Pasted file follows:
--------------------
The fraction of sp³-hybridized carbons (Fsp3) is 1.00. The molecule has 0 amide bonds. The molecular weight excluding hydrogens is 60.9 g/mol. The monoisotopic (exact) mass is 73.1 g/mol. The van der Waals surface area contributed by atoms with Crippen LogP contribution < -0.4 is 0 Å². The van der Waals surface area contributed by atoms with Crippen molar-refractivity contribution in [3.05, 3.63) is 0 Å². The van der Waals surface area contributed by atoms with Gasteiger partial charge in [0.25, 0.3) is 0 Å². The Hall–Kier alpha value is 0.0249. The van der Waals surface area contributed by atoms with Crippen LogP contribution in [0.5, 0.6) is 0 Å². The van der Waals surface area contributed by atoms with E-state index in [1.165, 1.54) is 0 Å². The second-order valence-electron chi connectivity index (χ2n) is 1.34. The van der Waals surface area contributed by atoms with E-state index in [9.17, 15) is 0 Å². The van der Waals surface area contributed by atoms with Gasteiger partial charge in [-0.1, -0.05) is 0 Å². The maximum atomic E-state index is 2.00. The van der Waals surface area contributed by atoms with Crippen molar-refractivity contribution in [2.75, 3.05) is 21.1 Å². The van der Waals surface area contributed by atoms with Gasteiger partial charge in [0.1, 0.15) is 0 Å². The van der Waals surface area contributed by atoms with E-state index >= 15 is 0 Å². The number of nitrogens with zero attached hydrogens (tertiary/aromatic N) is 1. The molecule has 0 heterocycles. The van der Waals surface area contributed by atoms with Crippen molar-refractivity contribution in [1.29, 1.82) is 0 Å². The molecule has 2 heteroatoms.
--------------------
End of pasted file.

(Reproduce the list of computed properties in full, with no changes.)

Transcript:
The fraction of sp³-hybridized carbons (Fsp3) is 1.00. The molecule has 0 amide bonds. The molecular weight excluding hydrogens is 60.9 g/mol. The monoisotopic (exact) mass is 73.1 g/mol. The van der Waals surface area contributed by atoms with Crippen LogP contribution < -0.4 is 0 Å². The van der Waals surface area contributed by atoms with Crippen molar-refractivity contribution in [3.05, 3.63) is 0 Å². The van der Waals surface area contributed by atoms with Gasteiger partial charge in [0.25, 0.3) is 0 Å². The Hall–Kier alpha value is 0.0249. The van der Waals surface area contributed by atoms with Crippen LogP contribution in [0.5, 0.6) is 0 Å². The van der Waals surface area contributed by atoms with E-state index in [1.165, 1.54) is 0 Å². The second-order valence-electron chi connectivity index (χ2n) is 1.34. The van der Waals surface area contributed by atoms with E-state index in [9.17, 15) is 0 Å². The van der Waals surface area contributed by atoms with Gasteiger partial charge in [-0.1, -0.05) is 0 Å². The maximum atomic E-state index is 2.00. The van der Waals surface area contributed by atoms with Crippen molar-refractivity contribution in [2.75, 3.05) is 21.1 Å². The van der Waals surface area contributed by atoms with Gasteiger partial charge in [0.1, 0.15) is 0 Å². The van der Waals surface area contributed by atoms with E-state index >= 15 is 0 Å². The number of nitrogens with zero attached hydrogens (tertiary/aromatic N) is 1. The molecule has 0 heterocycles. The van der Waals surface area contributed by atoms with Crippen molar-refractivity contribution in [1.29, 1.82) is 0 Å². The molecule has 2 heteroatoms.